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Tailwind CSS

Laravel Templates

This section of the documentation refers solely to Mosaic, our Tailwind CSS admin dashboard template. It consist of a basic app created with Vite, one of the most modern frontend tools that is popular among developers due to its impressive features, including instant server start, super-fast Hot Module Replacement, and more.

Why Mosaic + Laravel?

Laravel is highly regarded for its versatility and efficiency, making it an ideal framework for building admin dashboards. By adding a Laravel version specifically for the Mosaic template, users can take advantage of Laravel’s robust features and capabilities to enhance the functionality of their admin dashboard.

To get a sense of what the Laravel version of Mosaic has to offer, we recommend checking out our free Lite version on Github.

Stack specifications

The Laravel version of Mosaic is a basic project built with Laravel Jetstream and Livewire + Blade. Jetstream simplifies the development process by providing pre-built authentication, registration, profile management, and more cool features, while Livewire + Blade allows for seamless integration of dynamic user interfaces without the need for additional JavaScript frameworks.

This eliminates the need for users to build these features from scratch, saving time and resources. Additionally, the template includes migration and seeder files for MySQL databases, making it easy to set up and manage data.


Setting up your .env config file

To ensure that your Laravel app is able to communicate with your database, it’s essential to add the necessary database configuration details, including the database name, username, password, and port, to your .env file. These details will be used by Laravel to establish a connection to your database, allowing your app to perform, read, and write operations on the data stored in it.

Setting up the .env file

Installing Laravel dependencies

Before you can start building your Laravel app, you need to install all of its required dependencies. To do this, simply navigate to the root directory of your Laravel application using your terminal, and run composer install.

Installing dependencies

This command will download and install all the necessary packages and libraries that Laravel requires to function properly, including the framework itself, as well as any additional packages you may have specified in your composer.json file.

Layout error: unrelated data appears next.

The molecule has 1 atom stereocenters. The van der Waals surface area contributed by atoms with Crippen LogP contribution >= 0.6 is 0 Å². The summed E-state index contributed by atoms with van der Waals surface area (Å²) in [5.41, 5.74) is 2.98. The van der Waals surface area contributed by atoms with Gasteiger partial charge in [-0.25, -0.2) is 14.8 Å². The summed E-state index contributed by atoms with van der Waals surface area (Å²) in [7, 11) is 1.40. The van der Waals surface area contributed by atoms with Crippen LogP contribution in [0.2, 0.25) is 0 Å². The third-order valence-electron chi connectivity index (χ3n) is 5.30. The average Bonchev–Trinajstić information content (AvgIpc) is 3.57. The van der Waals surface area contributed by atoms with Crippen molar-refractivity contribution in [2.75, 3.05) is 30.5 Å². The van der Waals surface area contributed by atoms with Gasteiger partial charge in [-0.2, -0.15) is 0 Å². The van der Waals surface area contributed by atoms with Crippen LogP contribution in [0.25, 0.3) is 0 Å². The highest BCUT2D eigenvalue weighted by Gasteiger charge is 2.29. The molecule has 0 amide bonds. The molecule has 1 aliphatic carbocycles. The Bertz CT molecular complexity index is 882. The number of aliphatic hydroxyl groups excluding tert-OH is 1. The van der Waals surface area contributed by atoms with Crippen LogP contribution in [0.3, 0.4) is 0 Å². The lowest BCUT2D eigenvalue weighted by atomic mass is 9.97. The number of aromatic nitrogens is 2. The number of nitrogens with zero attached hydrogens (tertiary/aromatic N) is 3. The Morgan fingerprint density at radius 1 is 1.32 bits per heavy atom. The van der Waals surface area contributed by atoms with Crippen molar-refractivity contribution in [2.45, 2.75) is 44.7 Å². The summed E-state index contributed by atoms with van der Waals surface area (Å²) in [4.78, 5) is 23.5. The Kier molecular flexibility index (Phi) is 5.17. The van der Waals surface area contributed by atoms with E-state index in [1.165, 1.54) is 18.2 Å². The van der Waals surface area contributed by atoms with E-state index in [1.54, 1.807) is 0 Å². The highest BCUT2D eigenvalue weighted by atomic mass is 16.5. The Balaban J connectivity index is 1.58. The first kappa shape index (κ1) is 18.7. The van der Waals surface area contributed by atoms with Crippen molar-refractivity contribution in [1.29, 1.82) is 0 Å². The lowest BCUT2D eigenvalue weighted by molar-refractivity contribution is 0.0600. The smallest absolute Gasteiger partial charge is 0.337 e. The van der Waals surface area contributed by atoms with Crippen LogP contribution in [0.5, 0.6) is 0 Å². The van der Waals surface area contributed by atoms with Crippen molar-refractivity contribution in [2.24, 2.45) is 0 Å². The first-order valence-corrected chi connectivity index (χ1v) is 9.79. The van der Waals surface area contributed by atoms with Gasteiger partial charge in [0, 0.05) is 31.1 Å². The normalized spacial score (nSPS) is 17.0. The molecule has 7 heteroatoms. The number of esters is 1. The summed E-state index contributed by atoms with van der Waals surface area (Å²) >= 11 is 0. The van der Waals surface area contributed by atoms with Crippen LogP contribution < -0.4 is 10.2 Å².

Migrating tables

In order to create the necessary database tables and set up the basic structure required for your Laravel application, you’ll need to run the database migration command. To do this, open up your terminal and run php artisan migrate.

Migrating database tables

Generating test data

Once you’ve set up your database tables, you can generate some test data using Laravel’s built-in database seeding functionality. To seed your database with pre-made data, run php artisan db:seed in your terminal.

Seeding the database

Please note that running this command multiple times will duplicate the test data in your database. To avoid this, you can truncate the tables listed below before running the command again:

  • campaign_marketer
  • campaigns
  • customers
  • datafeeds
  • invoices
  • jobs
  • marketers
  • members
  • orders
  • transactions

Compiling the Front-end

In order to compile all the CSS and JS assets for your Laravel application’s front-end, you need to install the necessary NPM dependencies. To do this, simply open your terminal, navigate to the root directory of your Laravel app, and run the command npm install.

To re-compile your static assets whenever you make changes to your template, use the command npm run dev in your terminal. This will compile your assets in development mode.

Installing dependencies for the front-end

When you’re ready to finalize your changes and prepare your assets for production, run npm run build in your terminal. This will compile and minify your assets for production use.

Launching the Laravel app

To launch your Laravel app on your local machine, navigate to the root directory and run php artisan serve in your terminal. You’ll get a message that sounds something like Starting Laravel development server: Just open the URL in your browser to start testing your new Mosaic Laravel app.

Serving the Laravel app
Last updated on April 12, 2023